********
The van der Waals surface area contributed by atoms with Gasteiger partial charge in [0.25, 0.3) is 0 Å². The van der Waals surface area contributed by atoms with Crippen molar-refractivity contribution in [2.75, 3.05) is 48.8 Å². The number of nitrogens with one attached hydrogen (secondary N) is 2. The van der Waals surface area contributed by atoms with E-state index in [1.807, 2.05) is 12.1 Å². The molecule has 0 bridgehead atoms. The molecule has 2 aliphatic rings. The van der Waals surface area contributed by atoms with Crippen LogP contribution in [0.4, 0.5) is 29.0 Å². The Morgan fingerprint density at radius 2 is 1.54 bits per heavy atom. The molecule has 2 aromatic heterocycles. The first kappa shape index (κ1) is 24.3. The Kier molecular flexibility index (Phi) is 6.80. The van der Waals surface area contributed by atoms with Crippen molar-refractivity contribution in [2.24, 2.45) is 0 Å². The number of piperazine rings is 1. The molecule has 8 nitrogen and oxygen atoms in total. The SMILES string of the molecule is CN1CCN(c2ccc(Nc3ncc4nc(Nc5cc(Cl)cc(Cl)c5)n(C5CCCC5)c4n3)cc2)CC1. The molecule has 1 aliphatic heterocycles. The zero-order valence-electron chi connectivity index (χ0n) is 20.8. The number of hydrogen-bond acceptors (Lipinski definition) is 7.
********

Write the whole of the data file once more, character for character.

The van der Waals surface area contributed by atoms with Gasteiger partial charge in [0.25, 0.3) is 0 Å². The van der Waals surface area contributed by atoms with Crippen molar-refractivity contribution in [2.75, 3.05) is 48.8 Å². The number of nitrogens with one attached hydrogen (secondary N) is 2. The van der Waals surface area contributed by atoms with E-state index in [1.807, 2.05) is 12.1 Å². The molecule has 0 bridgehead atoms. The molecule has 2 aliphatic rings. The van der Waals surface area contributed by atoms with Crippen LogP contribution in [0.4, 0.5) is 29.0 Å². The Morgan fingerprint density at radius 2 is 1.54 bits per heavy atom. The molecule has 2 aromatic heterocycles. The first kappa shape index (κ1) is 24.3. The Kier molecular flexibility index (Phi) is 6.80. The van der Waals surface area contributed by atoms with Crippen molar-refractivity contribution in [2.24, 2.45) is 0 Å². The number of piperazine rings is 1. The molecule has 8 nitrogen and oxygen atoms in total. The SMILES string of the molecule is CN1CCN(c2ccc(Nc3ncc4nc(Nc5cc(Cl)cc(Cl)c5)n(C5CCCC5)c4n3)cc2)CC1. The molecule has 1 aliphatic heterocycles. The zero-order valence-electron chi connectivity index (χ0n) is 20.8. The number of hydrogen-bond acceptors (Lipinski definition) is 7.